Microsoft has restructured its entertainment division into four divisions, a move that gives more control to executives that oversaw the development and launch of the Xbox 360 game console, a Microsoft spokesman confirmed Thursday.
As a result of the restructuring, Microsoft's entertainment and devices group will have four divisions, including the entertainment business division, which will handle music, TV and video, and the interactive entertainment business division, which will oversee the gaming business, including the Xbox, said Microsoft spokesman Carlos de Leon.
The two other divisions under entertainment and devices will be the consumer productivity experiences business, led by Tom Gibbons, and the mobile and embedded business and the communications sector, led by Pieter Knook, de Leon said.
Xbox executives taking a larger role as a result of this restructuring include Bryan Lee, the former head of finance for the Xbox division, and Peter Moore, who led the Xbox 360 marketing effort. Lee will now manage the entertainment business division, and Moore will head up the interactive entertainment business division.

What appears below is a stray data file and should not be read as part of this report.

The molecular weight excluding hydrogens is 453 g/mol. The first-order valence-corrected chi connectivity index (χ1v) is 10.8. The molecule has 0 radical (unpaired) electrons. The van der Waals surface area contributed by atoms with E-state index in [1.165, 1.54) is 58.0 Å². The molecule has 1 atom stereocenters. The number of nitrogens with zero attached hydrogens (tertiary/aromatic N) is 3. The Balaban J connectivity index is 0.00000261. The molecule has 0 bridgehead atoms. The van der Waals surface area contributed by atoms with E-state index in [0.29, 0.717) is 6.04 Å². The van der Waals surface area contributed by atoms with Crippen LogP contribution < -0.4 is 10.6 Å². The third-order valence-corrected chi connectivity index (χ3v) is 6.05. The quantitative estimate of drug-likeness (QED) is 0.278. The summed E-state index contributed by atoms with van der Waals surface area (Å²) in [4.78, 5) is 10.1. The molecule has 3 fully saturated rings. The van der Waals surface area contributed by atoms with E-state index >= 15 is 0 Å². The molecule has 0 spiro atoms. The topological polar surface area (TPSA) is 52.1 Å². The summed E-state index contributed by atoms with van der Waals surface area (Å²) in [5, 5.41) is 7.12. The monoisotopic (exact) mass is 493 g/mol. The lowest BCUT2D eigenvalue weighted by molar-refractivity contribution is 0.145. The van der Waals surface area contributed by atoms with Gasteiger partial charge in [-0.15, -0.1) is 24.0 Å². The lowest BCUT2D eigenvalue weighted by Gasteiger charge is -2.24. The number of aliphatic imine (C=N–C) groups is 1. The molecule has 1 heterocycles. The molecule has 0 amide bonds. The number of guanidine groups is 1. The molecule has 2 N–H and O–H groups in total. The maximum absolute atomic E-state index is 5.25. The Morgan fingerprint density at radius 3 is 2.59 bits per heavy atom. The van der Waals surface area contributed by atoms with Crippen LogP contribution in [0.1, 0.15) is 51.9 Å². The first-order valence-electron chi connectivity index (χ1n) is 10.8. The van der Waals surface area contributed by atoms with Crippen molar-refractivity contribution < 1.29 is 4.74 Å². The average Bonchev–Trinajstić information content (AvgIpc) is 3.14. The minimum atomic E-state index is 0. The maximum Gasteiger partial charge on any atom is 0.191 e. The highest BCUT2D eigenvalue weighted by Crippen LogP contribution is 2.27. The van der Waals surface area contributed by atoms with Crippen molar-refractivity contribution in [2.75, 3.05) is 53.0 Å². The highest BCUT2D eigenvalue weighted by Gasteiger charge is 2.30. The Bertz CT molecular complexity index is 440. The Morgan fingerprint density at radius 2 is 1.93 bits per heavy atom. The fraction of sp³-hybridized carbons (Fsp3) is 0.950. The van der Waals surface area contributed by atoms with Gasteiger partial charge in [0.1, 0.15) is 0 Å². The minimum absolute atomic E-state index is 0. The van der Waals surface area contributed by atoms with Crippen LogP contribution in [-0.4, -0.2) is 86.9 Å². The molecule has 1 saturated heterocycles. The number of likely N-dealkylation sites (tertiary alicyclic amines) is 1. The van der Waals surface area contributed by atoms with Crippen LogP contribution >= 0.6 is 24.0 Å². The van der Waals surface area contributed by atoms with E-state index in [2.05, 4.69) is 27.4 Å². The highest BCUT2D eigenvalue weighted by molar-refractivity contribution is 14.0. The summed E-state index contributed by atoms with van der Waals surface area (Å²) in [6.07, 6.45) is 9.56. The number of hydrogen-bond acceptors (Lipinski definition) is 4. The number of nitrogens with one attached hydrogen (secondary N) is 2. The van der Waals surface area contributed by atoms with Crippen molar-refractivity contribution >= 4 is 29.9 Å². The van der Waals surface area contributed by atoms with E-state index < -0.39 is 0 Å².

The restructuring also creates three "functional" groups that will work across the four divisions, he said. J Allard, one of the Xbox 360 designers, will lead one of these groups, the experiences and design for gaming and entertainment.
The other two functional groups are the media, content and partner strategy group and retail sales and marketing group. Blair Westlake, a corporate vice president who works on licensing and strategic partnerships with entertainment properties, will move his team from the Windows client division to form the media, content and partner strategy group. Mitch Koch, who led Xbox 360's retail effort, will head up the retail sales and marketing group.
Robbie Bach, the president of Microsoft's entertainment and devices division, also takes on new responsibility in the restructuring. He now will lead the company's MSN Music business and manage Microsoft's relationships with partners, including music and movie companies. Bach who led the development of the Xbox 360, assumed this role in September.
Microsoft made the organizational changes to make its entertainment division more agile, and give individual business teams and their leaders more autonomy, de Leon said. "We wanted to avoid the scenario that all decisions in the division needed to go up to Robbie [Bach]," he said.